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Future of the Canadian Financial Services Sector

Public Interest Advocacy Centre Comment on The Taskforce on the Future of the Canadian Financial Services Sector Report

A. General

Overall, PIAC strongly supports the consumer-oriented recommendations of the Taskforce. While we may recommend some modest changes Taskforce’s recommendations, we view the Taskforce recommendations as setting out a positive blueprint for consumers in the financial services sector. The Taskforce’s recommendations on consumer matters are particularly important in light of its other recommendations such as allowing banks to sell insurance and lease cars, and allowing major mergers to proceed under certain conditions.

The Taskforce’s recommendations should be viewed as a package. It will be very disappointing if the recommendations that are worrisome for consumers (such as banks retailing insurance) are implemented, while the consumer protection measures are not. The Taskforce report suggests that government and industry should take a new, more positive attitude towards consumer protection. PIAC hopes that the major players will take this message to heart.

B. Implementation of Taskforce Report

B1. Consumer Advisory Committee

We recommend that a consumer advisory committee be set up immediately to advise the Minister of Finance on the government response to the Taskforce, and on the early implementation of key measures. The new involvement of consumers in decision-making about the financial services sector, recommended by the Taskforce, should be begin right away. Without consumer input, the government response risks being out of touch with the needs and values of consumers.

The government should not depend on the reports of the House and Senate standing committees that held hearings about the Taskforce report in the Fall. The hearings were dominated by industry interests, jockeying for position in the context of potential further deregulation of the sector. For the consumer interest to be adequately represented, the government should consult and involve consumers and consumer representatives directly in its current work. Early and substantial involvement of consumer representatives increases the chances that the government response will be publicly acceptable.

An advisory committee would offer the advantage of a structured method of providing consumer input, and if officials were willing to work with the committee, would be much more relevant and provide greater value than ad hoc meetings. The committee could provide a forum for discussion among industry, government and consumers, and would further mutual understanding. It would be wise to start fostering a collaborative approach now, in anticipation of the extensive work that must be done over the next few years.

B2. Early Implementation of Key Measures

Consumers have been waiting a long time for improvements in consumer protection in the banking industry. It is widely accepted that some consumer protection improvements are needed in the sector. The government should start now in implementing key measures contained in Taskforce recommendations, rather than waiting an additional three to six months while the government response is being prepared.

Some candidates for early implementation are:

  • Access to Financial Services: Consumers have been calling for action on this issue for over a decade. The Taskforce recommendations should be implemented immediately.
  • Disclosure: As with the access issue, it has been clear for over a decade that some action on this issue is required. We recommend setting up the proposed Working Group immediately.
  • Consumer Protection Bureau: The institutional arrangements for implementing the Taskforce recommendations should be set up soon to avoid a long delay between the government response, and actual implementation of recommendations.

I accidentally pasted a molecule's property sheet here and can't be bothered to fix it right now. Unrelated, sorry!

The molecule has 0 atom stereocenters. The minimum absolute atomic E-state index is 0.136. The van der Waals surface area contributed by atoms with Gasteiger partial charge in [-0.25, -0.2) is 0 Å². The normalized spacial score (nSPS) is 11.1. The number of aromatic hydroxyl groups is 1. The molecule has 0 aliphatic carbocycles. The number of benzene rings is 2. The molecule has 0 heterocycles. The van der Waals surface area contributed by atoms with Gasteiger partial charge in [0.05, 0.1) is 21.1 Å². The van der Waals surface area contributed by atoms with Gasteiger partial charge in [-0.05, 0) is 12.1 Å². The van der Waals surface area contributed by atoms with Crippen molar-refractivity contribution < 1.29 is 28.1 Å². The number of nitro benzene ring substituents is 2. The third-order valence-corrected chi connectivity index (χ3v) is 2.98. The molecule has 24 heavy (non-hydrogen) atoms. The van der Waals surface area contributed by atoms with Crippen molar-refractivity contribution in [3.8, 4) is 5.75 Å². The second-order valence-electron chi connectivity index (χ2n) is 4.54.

• Strengthening Consumer Organizations: It is only fair to hold discussions on this topic with consumer organizations prior to the government response. Any measures in this area will likely take several years to implement. It is important that consumer organizations have adequate resources to participate in the reforms of the sector that will take place over the next few years.

C. Comment on Specific Taskforce Recommendations

C1. Mergers (Taskforce Recommendations 46 to 52)

PIAC agrees with these recommendations. The government should make a commitment to ensure that any future merger proposals are subject to a public interest review. The Commons Committee on Finance also agreed with these recommendations.

C2. Empowering Consumers (Taskforce Recommendations 53 to 56)

PIAC agrees with these recommendations. Recommendations 53 to 56 should be the principles underlying the consumer protection initiatives implemented as a result of the Taskforce. The Commons Committee recommended that the government act quickly to put into place an enhanced consumer protection regime, and that a consumer protection bureau be established to undertake this task. We agree with the Commons Committee. However, our recommendation is that the bureau be established under the mandate of Industry Canada, rather than the Department of Finance.

There are two main reasons for recommending that Industry Canada be responsible for setting up the consumer protection bureau. The first is that Industry Canada, through the Office of Consumer Affairs, has the mandate to deal with consumer issues, and a good track record in implementing consumer-friendly measures in banking (such as the bank fee and credit card interest calculator). The second is that OSFI and Department of Finance would have trouble fitting consumer issues into their present mandates. Also, neither the Office nor the Department is experienced in implementing consumer protection and empowerment measures.

The new consumer protection bureau should be an independent regulatory agency, since it would be charged with overall responsibility for consumer protection rules/regulations in the financial services sector. Its mandate should include the development of rules/regulations, as well as compliance measures and programs. As well, it should be asked to undertake consumer education activities. The consumer protection bureau’s mandate should specify that it is to carry out it activities with the full involvement of stakeholders.